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Art Deco debuted at the International Exhibition of Modern and Industrial Decorative Arts in:

London in 1900.
Berlin in 1916
Paris in 1925
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1910 - 1939
by Charlotte & Tim Benton

Art deco—the style of the flapper, the luxury ocean liner, and the skyscraper—came to epitomize the glamour, luxury, and hedonism of the Jazz Age. After bursting onto the world stage, it quickly swept the globe, influencing everything from architecture to interior design, fashion jewelry, and radios. Above all, it became the style of the pleasure palaces of the age—hotels, nightclubs, and movie theaters.
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AN-TIQUE (an-teek) An object having special value because of its age, especially a domestic item, piece of furniture or decorative arts object esteemed for its artistry, beauty, or period of origin.

The Antiques Almanac, a five-edition-per-year online magazine for beginning and intermediate antiques collectors and those just interested in finding out about old things, is your first stop on the Web in your search for information about antiques and collectibles. Here, you’ll find articles on a variety of American and international antiques, including furniture, china, glass, silver, and other decorative arts from the Colonial, Empire, Victorian, Art Nouveau, and Art Deco Periods, plus vintage and modern collectibles, interesting historical facts, antique tips, and recommendations for caring for your collections. Come back often to see what's new. And be sure to tell your friends about us.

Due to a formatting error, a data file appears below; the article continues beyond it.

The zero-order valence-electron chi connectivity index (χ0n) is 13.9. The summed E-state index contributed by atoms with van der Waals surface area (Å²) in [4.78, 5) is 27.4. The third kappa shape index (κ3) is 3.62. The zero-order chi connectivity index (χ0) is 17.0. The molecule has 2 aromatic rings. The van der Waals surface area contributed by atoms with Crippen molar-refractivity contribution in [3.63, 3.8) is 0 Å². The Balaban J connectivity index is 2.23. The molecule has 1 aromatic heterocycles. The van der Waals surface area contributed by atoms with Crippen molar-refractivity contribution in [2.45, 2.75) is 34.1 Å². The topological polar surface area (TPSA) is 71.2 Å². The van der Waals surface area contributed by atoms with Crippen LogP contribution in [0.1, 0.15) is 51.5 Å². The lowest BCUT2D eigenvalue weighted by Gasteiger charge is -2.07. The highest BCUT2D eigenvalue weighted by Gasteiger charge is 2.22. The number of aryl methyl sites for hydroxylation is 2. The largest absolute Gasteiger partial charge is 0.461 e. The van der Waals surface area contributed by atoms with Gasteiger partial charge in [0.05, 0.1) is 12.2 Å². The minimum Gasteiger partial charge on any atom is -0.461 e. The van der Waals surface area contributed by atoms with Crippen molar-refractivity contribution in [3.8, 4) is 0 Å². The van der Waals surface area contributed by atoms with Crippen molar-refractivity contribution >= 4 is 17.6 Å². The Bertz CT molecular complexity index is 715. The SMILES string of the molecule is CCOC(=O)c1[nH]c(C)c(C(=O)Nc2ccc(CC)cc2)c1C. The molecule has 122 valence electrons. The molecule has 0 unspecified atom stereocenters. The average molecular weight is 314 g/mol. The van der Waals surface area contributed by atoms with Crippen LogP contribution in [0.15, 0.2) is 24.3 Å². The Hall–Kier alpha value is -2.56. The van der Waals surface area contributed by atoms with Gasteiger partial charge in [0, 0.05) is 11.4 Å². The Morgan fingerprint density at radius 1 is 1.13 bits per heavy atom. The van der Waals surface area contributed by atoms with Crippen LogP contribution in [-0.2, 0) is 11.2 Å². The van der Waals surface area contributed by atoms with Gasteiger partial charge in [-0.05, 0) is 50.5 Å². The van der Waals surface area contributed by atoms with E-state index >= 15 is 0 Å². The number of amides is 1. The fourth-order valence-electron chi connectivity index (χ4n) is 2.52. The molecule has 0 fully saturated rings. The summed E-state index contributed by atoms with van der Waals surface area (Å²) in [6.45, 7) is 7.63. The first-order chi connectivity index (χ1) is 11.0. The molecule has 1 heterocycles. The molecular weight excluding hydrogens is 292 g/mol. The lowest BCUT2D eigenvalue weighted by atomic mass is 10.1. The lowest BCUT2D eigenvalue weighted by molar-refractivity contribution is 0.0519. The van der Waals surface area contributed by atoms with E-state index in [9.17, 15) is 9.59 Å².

This issue's theme: "Art Deco Chic"
Volume 10 No. 4


Chic vs. Sleek
Art Deco vs. Art Moderne

Art Deco—those two words bring to mind sleek forms and chic design. Many believe the style began in America. But actually its origins go much further back to France on the other side of the Atlantic. Art Moderne, on the other hand, was decidedly an American invention. Although taking its design concepts from Art Deco, it was a completely different style. Unfortunately, this is the style most Americans confuse with Art Deco.
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The Chic Luxury of
Art Deco Furniture

Geometric designs often provided design counterpoint to the soft rounded lines of classic Art Deco furniture. Designers incorporated fan motifs using layered triangles. Circular designs were common.
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Tune Into Old Radios
Radios have been an essential part of life for nearly a century. When they first appeared, they literally opened up the world for thousands of people. Like many collectibles, radios offer a piece of nostalgia. In their heyday, they were the primary source of home entertainment, delivering music, drama, news and even soap operas to people's living rooms. The radio also gave birth to many famous names including Jack Benny and The Lone Ranger. And it was radio that brought about near panic with Orson Welles’ 1938 broadcast of the H.G. Wells drama, "War of the Worlds."
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The Master of Make Believe